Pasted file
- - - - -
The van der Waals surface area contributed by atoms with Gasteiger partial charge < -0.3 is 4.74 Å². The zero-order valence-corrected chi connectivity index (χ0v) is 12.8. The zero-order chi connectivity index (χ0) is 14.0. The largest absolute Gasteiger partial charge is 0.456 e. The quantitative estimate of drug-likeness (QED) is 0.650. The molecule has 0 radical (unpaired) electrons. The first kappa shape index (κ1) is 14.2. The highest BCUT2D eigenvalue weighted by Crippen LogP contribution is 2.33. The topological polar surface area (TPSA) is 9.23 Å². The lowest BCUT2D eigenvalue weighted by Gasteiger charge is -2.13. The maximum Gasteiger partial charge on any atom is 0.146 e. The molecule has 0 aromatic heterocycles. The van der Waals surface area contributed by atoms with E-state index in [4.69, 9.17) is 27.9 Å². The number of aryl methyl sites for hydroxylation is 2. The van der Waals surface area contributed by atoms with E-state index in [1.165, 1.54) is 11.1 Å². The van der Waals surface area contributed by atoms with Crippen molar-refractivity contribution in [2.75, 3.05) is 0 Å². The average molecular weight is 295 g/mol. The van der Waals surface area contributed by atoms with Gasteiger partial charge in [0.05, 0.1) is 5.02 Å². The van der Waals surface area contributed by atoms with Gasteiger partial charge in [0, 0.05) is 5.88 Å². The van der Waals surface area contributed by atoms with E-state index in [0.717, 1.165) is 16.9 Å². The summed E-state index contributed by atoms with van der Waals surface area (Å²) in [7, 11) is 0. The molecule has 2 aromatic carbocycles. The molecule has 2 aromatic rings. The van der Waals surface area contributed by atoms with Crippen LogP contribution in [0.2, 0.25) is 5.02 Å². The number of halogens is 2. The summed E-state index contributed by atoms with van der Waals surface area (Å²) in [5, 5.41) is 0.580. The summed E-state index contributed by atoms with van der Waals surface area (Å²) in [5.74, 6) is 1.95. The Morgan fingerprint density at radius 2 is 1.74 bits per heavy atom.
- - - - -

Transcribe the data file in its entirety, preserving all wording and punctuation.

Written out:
The van der Waals surface area contributed by atoms with Gasteiger partial charge < -0.3 is 4.74 Å². The zero-order valence-corrected chi connectivity index (χ0v) is 12.8. The zero-order chi connectivity index (χ0) is 14.0. The largest absolute Gasteiger partial charge is 0.456 e. The quantitative estimate of drug-likeness (QED) is 0.650. The molecule has 0 radical (unpaired) electrons. The first kappa shape index (κ1) is 14.2. The highest BCUT2D eigenvalue weighted by Crippen LogP contribution is 2.33. The topological polar surface area (TPSA) is 9.23 Å². The lowest BCUT2D eigenvalue weighted by Gasteiger charge is -2.13. The maximum Gasteiger partial charge on any atom is 0.146 e. The molecule has 0 aromatic heterocycles. The van der Waals surface area contributed by atoms with E-state index in [4.69, 9.17) is 27.9 Å². The number of aryl methyl sites for hydroxylation is 2. The van der Waals surface area contributed by atoms with E-state index in [1.165, 1.54) is 11.1 Å². The van der Waals surface area contributed by atoms with Crippen molar-refractivity contribution in [2.75, 3.05) is 0 Å². The average molecular weight is 295 g/mol. The van der Waals surface area contributed by atoms with Gasteiger partial charge in [0.05, 0.1) is 5.02 Å². The van der Waals surface area contributed by atoms with Gasteiger partial charge in [0, 0.05) is 5.88 Å². The van der Waals surface area contributed by atoms with E-state index in [0.717, 1.165) is 16.9 Å². The summed E-state index contributed by atoms with van der Waals surface area (Å²) in [7, 11) is 0. The molecule has 2 aromatic carbocycles. The molecule has 2 aromatic rings. The van der Waals surface area contributed by atoms with Crippen LogP contribution in [0.2, 0.25) is 5.02 Å². The number of halogens is 2. The summed E-state index contributed by atoms with van der Waals surface area (Å²) in [5, 5.41) is 0.580. The summed E-state index contributed by atoms with van der Waals surface area (Å²) in [5.74, 6) is 1.95. The Morgan fingerprint density at radius 2 is 1.74 bits per heavy atom.